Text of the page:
Thursday, April 18, 2013

New (Wow!) Horizons

I understand naming stadia after the fan-attracting teams that play in them (for instance Giants Stadium in the northeast). I understand naming stadia after the companies that funded their construction (Staples Center, for instance). I do not yet understand what I saw in Louisville, Kentucky this week. Here is a photo of a stadium's name above a digital rolling advertisement screen positioned in view of both ticket-buying fans and Main Street Louisville:
The name is also stamped in story-tall letters facing the bridge across the Ohio River, on the opposite side of the building.

It's not Cardinal Stadium, though the name of that mascot figures prominently--that's the red C in the right of the photo. It's not simply the KFC Center. It appears to be the KFC (Yum!) [I don't even know how to represent it properly in text] Center.

I'm not quite sure what to do with the onomatopoetic ejaculation when verbally naming this facility. Is the (Yum!) there for purely visual appeal, so the uttered name is "KFC Center"? Or is the bubble pronounced, as in "KFC Yum! Center"? And if it's pronounced, does one indicate the exclamation point with inflection and pause ("We're going to the KFC Yum! . . . Center, kids!") or does one say the three words in one smooth phrase ("There's a long line at the KFC Yum Center today")?

I should have asked someone from Loouhvul while I had the chance. (Sigh!)

~ emrys

Monday, April 08, 2013

Enduring Value

Last week I finished my first reading of The Odyssey by Homer. Alas, I do not read classical Greek, so I had to settle for reading this ancient epic poem in translation. I chose Robert Fagles' work (1996).

The book had occupied my shelf for several years. I glanced at it occasionally, both drawn to its epic reputation and terrorized by its thickness. I vaguely recall that I had to read excerpts of the poem in high school English class. I feared that one third of the way through the Homeric opus I would feel the same as I had about so many other English assignments: that getting to the end would be a chore.

I was pleasantly surprised. To be clear, Fagles' translation is loose. He does not hold to the dactylic hexameter of Homer's work. He does not try to "translate" the poetry in conformity to modern convention with, say, rhyming lines. He does not attempt to bind his translation to a rubric which results in an overwrought product. Like Odysseus our hero, Fagles' work is clever, intriguing and manipulative, drawing the reader sympathetically into his own narrative.

The book was a page-turner for me. Though I often do my leisure reading late at night before sleep, I was always at pains to put this volume down. The character of Odysseus, the twists and turns of his fate, the vicissitudes and irrationality of the gods, and the tension of Penelope's resolve all held me rapt for the next reading. In short, all the reasons why Homer's work has survived the test of time rang true in my heart as I read it. The narrative so enthralled me that I felt cheated by the ending--as many do, I found out later--which seems much too abrupt given the scope of Odysseus' adventures and personality.

Not for its reputation, but for those enduring foundations on which the reputation is based--journey, hospitality, nobility of heart, fate, justice, perseverance, hope, and the destiny of coming home--get yourself a copy of Homer's Odyssey and read it. Again, if necessary.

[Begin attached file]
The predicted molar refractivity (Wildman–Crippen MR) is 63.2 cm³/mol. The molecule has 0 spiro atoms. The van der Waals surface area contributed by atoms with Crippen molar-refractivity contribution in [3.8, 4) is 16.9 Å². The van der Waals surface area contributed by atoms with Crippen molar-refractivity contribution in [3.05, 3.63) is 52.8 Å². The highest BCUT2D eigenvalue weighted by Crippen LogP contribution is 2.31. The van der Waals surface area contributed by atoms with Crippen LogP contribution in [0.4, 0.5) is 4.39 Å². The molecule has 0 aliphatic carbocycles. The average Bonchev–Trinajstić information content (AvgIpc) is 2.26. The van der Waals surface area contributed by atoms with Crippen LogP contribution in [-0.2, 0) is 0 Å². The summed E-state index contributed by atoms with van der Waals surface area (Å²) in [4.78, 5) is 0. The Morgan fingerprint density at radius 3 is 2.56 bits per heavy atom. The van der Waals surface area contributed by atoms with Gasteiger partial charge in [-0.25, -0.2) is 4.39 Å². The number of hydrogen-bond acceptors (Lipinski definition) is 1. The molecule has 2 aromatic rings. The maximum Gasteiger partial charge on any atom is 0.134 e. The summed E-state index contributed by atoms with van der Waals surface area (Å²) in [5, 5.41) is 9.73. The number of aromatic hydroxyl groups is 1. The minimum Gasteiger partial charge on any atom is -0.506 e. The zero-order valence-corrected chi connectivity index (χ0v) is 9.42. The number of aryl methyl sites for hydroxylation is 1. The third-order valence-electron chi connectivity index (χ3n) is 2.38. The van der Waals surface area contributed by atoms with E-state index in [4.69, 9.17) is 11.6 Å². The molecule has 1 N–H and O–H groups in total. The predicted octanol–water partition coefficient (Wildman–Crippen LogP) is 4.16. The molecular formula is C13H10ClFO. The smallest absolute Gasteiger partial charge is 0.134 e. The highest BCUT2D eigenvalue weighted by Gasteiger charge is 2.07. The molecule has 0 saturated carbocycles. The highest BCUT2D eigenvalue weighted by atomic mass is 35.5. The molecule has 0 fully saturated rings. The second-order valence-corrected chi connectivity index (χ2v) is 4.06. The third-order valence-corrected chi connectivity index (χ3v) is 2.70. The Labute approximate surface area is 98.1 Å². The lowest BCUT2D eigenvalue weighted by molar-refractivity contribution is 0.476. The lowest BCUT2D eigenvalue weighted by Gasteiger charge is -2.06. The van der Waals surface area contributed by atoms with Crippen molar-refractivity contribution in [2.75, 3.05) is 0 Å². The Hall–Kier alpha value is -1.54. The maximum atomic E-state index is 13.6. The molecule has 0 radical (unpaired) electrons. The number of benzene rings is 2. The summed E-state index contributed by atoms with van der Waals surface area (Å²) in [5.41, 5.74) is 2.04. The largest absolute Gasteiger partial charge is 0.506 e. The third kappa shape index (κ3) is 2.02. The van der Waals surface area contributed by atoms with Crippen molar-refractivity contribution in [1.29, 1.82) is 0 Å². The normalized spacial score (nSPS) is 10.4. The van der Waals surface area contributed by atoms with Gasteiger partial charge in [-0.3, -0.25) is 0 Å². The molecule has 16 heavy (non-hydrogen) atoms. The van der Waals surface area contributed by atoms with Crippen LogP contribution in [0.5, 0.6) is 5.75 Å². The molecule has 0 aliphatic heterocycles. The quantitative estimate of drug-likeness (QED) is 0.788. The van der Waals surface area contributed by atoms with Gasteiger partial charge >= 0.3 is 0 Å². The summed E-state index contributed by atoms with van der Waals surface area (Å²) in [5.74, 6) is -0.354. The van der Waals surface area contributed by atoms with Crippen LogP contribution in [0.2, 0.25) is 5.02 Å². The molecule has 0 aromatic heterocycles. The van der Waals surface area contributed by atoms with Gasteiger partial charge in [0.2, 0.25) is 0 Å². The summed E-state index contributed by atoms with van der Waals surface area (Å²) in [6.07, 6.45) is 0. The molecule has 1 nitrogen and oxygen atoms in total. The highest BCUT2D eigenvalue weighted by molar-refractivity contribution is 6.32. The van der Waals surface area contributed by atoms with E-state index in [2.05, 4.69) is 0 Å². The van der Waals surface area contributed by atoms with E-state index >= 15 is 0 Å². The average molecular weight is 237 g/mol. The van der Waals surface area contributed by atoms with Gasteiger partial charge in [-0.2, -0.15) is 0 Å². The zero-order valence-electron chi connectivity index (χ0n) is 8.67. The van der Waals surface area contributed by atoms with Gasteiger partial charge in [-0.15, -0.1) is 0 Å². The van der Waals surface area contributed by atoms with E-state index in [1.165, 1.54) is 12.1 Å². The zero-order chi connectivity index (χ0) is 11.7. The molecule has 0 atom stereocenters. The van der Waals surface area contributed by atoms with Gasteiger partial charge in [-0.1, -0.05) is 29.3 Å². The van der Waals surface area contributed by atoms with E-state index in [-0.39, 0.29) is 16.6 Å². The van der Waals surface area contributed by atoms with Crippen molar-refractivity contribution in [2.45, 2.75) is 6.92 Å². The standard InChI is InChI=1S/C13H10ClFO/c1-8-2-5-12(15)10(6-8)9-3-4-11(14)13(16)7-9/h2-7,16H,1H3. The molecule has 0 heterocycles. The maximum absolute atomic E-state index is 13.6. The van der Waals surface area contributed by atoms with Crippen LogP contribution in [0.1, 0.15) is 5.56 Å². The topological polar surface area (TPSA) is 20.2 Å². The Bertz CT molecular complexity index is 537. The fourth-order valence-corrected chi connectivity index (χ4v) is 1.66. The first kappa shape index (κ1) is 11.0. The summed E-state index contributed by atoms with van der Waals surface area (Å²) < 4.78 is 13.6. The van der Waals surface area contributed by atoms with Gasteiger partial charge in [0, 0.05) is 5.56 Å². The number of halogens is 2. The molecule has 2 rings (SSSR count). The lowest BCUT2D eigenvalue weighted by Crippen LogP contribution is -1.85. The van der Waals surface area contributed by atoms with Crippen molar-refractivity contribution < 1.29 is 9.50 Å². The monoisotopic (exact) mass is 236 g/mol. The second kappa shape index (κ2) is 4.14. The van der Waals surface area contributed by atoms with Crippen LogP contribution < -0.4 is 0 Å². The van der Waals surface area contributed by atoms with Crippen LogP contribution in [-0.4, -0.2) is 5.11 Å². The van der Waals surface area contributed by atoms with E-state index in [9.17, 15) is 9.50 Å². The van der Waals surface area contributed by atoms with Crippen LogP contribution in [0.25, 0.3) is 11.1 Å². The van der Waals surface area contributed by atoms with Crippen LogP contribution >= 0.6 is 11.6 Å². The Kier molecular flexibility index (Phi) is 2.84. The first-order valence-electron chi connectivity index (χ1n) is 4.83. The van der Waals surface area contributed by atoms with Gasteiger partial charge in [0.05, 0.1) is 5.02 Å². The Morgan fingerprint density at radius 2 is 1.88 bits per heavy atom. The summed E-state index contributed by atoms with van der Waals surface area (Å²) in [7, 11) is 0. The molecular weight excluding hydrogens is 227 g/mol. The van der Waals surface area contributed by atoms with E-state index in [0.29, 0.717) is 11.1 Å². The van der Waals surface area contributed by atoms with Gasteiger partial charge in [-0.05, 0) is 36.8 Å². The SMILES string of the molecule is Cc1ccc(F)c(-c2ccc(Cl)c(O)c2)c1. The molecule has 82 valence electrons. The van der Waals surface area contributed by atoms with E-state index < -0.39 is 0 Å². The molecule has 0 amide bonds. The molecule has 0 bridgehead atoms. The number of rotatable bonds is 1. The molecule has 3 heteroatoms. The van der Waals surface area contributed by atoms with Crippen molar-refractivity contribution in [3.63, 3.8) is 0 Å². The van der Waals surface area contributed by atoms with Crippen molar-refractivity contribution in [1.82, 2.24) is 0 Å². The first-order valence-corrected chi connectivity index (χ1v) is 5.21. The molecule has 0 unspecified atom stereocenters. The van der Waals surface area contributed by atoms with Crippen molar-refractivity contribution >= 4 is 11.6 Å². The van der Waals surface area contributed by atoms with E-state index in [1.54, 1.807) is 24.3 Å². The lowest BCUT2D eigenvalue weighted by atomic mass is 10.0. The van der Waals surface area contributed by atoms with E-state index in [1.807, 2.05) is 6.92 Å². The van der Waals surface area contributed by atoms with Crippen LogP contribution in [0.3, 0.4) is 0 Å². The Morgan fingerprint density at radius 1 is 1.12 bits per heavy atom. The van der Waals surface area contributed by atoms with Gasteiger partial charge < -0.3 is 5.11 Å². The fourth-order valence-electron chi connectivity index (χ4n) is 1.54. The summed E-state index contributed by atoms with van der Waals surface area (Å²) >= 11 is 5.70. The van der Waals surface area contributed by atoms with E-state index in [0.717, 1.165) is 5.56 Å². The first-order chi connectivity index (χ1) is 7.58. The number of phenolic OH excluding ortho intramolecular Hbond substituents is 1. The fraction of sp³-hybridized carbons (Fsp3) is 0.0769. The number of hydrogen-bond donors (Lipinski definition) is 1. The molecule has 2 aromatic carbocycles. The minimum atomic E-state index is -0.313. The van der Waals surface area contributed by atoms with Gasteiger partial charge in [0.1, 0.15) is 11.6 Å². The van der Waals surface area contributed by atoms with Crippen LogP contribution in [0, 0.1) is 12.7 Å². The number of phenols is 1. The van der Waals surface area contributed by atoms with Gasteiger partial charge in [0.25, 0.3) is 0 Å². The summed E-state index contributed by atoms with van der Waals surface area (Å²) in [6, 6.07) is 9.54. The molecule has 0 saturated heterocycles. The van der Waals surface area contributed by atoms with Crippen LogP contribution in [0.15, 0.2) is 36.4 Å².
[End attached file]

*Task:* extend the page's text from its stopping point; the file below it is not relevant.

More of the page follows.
~ emrys

Sticky Fingers

More than a year ago we received The Toddler Cookbook as a gift. It's a cookbook with simplified recipes that parents can do with their pre-schoolers. The directions for each recipe are written as if addressing someone who's not qualified to handle a kitchen torch (lots of "Ask an adult to . . ." and "Wash your hands" after every handling of raw meat). But the book also assumes that toddlers can use a cup to measure sugar and stir ingredients together (which, of course, they're quite able to do, even if a little more wobbly so at times).

Annabel Karmel is the author; she seems to specialize in parent/child books, as our two baby record books are both authored by her. One thing that I found impressive about this book was the representation of different people groups in the illustrating photos. Boys and girls, men and women, whites and blacks are making these recipes. As someone who lives in a solid white-bread band of country with old-school values, I appreciate opportunities, no matter how passive, for our children to observe that there are many folk who look different than we do. And I appreciate cookbooks that do not assume all cooking and baking will be done by those with double-X chromosomes.

Gwendolyn and my first adventure with Ms. Karmel was the recipe for "chicken dippers": fried chicken strips with different dipping sauces. Here are my daughter's fingers dousing the chicken before breading:

 We run a high-end kitchen in our home. We ask even the sous-chefs to come dressed in formal silk dresses and gold angel wings (though shoes are optional):
The meal was delightful. We finished off every bit of those chicken dippers:
 Gwendolyn and I had so much fun that for my birthday supper I requested we do another recipe from the book. In fact, we did two: chicken satay skewers, and peanut butter bears (no-bake cookies with rice puffs as the base, pictured here):
 I am discovering that the vast majority of recipes are in fact toddler/pre-schooler-friendly, with a little adult help. Karmel's book is little more than an illustrated cooking guide with fun fonts and encouragements. But I must admit that sometimes a book with a couple of gimmicks is necessary to open up new possibilities for me.

The Toddler Cookbook by Annabel Karmel (2008): a reminder of how wonderful it is to have multiple generations in the kitchen, and another reason to love DK books.

~ emrys